An ex-teammate of former British Cycling technical director Shane Sutton has told a medical tribunal that anyone involved in cycling during the time they rode together would be “absolutely lying” if they denied first-hand knowledge of doping in the sport.
In 2016, Sutton told a Parliamentary Committee under oath that he had no direct knowledge of illicit drug-taking during his time either as a coach or a rider. But Kvetoslav Palov, who was a team-mate of Sutton with ANC Halfords in 1987, disputed the veracity of his statement as he gave evidence during the fitness-to-practise tribunal of former Team Sky and British Cycling doctor Richard Freeman.
“Anybody who has been in professional cycling for so long who claims that he was never aware of anyone taking drugs in the sport is absolutely lying,” Palov told the tribunal.
Freeman has admitted 18 of 22 charges against him, but denies the General Medical Council’s central charge of ordering testosterone “knowing or believing” it was to be used to dope a rider, claiming instead it was to treat Sutton’s erectile dysfunction. Sutton has rejected the claim.
Palov told the tribunal he had been prompted to make his own submission to Parliament’s Culture, Media and Sport Committee after learning of Sutton’s evidence, but on Tuesday he was challenged on the accuracy of his own assertions by Simon Jackson QC, acting on behalf of the GMC.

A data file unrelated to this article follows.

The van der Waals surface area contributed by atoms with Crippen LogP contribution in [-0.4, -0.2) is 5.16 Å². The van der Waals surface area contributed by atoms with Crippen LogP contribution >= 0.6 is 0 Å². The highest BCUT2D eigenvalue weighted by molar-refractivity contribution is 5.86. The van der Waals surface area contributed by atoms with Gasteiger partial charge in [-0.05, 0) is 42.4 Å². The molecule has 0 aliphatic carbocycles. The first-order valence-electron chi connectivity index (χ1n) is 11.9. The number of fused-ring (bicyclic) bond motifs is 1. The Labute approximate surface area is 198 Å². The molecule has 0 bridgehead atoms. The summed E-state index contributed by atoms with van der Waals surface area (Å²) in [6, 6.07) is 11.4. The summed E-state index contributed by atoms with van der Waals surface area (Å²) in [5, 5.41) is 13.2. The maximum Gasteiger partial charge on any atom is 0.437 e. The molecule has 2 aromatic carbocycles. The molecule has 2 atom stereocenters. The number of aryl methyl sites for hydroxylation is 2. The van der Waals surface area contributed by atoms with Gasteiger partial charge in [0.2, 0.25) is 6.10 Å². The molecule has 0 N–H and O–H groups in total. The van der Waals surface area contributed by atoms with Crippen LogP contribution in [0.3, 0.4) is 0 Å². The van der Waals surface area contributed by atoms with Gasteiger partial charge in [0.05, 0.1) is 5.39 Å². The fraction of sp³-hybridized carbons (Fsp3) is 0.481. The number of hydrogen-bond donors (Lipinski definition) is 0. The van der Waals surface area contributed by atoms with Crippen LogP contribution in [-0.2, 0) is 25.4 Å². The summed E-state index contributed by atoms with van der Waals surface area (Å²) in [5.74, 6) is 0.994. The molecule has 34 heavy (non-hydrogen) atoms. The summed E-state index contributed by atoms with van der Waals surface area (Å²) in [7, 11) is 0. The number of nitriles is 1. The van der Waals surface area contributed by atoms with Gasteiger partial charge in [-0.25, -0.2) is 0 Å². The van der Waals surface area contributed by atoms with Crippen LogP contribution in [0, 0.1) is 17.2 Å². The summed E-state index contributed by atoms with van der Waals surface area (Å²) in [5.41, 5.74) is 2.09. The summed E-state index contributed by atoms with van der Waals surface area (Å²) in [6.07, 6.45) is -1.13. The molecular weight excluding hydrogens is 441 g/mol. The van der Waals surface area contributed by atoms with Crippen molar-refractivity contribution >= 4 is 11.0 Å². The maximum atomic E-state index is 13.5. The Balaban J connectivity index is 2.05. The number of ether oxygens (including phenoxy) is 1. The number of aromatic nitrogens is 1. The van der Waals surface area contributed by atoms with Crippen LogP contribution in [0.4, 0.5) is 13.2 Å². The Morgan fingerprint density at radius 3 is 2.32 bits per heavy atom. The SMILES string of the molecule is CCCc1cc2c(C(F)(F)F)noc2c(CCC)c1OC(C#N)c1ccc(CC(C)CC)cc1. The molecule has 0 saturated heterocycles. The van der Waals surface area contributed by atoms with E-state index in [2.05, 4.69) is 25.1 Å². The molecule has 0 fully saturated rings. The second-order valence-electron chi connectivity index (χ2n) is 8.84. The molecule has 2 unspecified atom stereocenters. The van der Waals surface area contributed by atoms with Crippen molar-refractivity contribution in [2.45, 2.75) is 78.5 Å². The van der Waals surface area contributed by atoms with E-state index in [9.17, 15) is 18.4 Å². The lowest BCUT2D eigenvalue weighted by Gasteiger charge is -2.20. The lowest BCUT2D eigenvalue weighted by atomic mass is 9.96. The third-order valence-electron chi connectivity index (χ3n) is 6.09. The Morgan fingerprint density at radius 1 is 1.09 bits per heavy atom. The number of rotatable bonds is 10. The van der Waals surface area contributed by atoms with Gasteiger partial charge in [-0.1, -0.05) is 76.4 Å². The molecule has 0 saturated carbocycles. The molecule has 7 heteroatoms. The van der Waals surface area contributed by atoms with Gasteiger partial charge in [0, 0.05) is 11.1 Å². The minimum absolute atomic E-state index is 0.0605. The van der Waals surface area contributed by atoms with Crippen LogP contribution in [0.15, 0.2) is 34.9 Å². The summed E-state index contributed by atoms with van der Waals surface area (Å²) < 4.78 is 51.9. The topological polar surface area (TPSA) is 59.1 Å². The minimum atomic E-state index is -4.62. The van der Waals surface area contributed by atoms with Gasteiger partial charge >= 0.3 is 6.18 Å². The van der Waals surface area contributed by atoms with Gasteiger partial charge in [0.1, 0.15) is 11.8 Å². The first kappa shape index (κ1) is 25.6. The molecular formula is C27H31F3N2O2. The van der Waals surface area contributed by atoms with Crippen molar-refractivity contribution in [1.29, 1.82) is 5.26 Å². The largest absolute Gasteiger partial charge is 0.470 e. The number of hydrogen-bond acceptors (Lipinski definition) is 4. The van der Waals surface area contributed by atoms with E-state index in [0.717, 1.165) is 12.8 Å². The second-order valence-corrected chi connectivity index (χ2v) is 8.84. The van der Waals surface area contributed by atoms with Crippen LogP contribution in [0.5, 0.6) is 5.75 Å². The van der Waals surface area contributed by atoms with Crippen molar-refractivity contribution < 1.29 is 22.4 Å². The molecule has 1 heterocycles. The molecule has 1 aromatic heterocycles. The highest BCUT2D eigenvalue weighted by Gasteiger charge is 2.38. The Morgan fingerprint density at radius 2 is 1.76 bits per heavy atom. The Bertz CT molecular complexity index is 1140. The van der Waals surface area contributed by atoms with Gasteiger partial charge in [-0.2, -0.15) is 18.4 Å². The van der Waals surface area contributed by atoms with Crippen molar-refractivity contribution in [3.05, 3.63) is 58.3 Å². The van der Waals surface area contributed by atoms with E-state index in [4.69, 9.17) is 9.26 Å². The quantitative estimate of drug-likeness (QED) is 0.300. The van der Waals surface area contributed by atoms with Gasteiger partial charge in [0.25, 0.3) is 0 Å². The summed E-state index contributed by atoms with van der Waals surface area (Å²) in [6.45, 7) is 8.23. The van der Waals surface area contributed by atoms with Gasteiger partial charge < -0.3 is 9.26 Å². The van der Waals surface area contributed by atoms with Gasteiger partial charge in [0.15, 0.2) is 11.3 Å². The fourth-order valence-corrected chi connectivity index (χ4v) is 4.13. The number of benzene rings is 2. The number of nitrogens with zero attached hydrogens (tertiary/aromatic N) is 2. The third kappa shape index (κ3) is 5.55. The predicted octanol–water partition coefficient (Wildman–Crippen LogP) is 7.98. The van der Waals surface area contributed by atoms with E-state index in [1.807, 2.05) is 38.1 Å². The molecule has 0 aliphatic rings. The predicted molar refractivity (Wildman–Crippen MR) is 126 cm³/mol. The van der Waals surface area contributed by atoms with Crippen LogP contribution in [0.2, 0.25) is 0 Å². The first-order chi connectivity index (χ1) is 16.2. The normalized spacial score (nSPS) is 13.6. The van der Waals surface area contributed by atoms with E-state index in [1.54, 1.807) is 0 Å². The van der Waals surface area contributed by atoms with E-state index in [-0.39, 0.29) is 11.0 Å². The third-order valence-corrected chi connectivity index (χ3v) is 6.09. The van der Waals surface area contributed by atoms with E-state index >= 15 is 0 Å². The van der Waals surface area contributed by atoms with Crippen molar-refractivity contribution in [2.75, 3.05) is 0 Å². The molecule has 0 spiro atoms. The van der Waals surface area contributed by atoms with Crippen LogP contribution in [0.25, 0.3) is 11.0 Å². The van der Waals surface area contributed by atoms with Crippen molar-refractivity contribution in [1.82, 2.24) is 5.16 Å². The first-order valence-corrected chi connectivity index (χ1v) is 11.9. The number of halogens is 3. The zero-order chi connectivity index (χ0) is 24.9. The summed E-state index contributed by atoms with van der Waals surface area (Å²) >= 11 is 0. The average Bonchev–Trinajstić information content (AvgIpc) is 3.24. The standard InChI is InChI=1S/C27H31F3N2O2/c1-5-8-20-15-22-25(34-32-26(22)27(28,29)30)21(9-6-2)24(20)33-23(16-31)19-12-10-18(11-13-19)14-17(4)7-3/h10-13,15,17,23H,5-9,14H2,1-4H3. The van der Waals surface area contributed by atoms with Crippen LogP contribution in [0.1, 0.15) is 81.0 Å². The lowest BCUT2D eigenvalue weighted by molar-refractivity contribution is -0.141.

In his statement contradicting Sutton’s claim, Palov recalled the 1987 Tour of Britain and said that prior to the opening stage in Edinburgh, he and Sutton had gone to a toilet at a nearby fast-food restaurant where there were “syringes all over the place from bike riders”.
Asked about the statement by Jackson, Palov said he had tried to amend the wording of it as he had not gone to the toilet at the same time as Sutton, but those changes were not made. He said he could only make a “pretty solid assumption” Sutton had also been there.
“I guess the way I would have meant it at the time was that all the cyclists before the start would have used that toilet,” he said. “I didn’t mean to say I was there at the same time. Who would have known? It was 30 or 40 years ago.
“My point was that if anyone was saying they had no knowledge of drug use it was absolutely not true. That was basically what I was trying to say.”
After Jackson challenged Palov, asking why he had signed the statement as true if he was unhappy with the wording, the Czech-born rider, who has lived in Australia since his retirement in 1991, said English was his second language but argued the details did not alter the meaning of his evidence.
“The point was that Sutton said he had no knowledge of drugs in sport,” he said. “Given I was a witness to drugs in the Tour de France, syringes in the toilet, it’s a bit hard to say that. I wasn’t here to crucify Shane. You’re trying to play word games. That is ridiculous.”
The tribunal continues.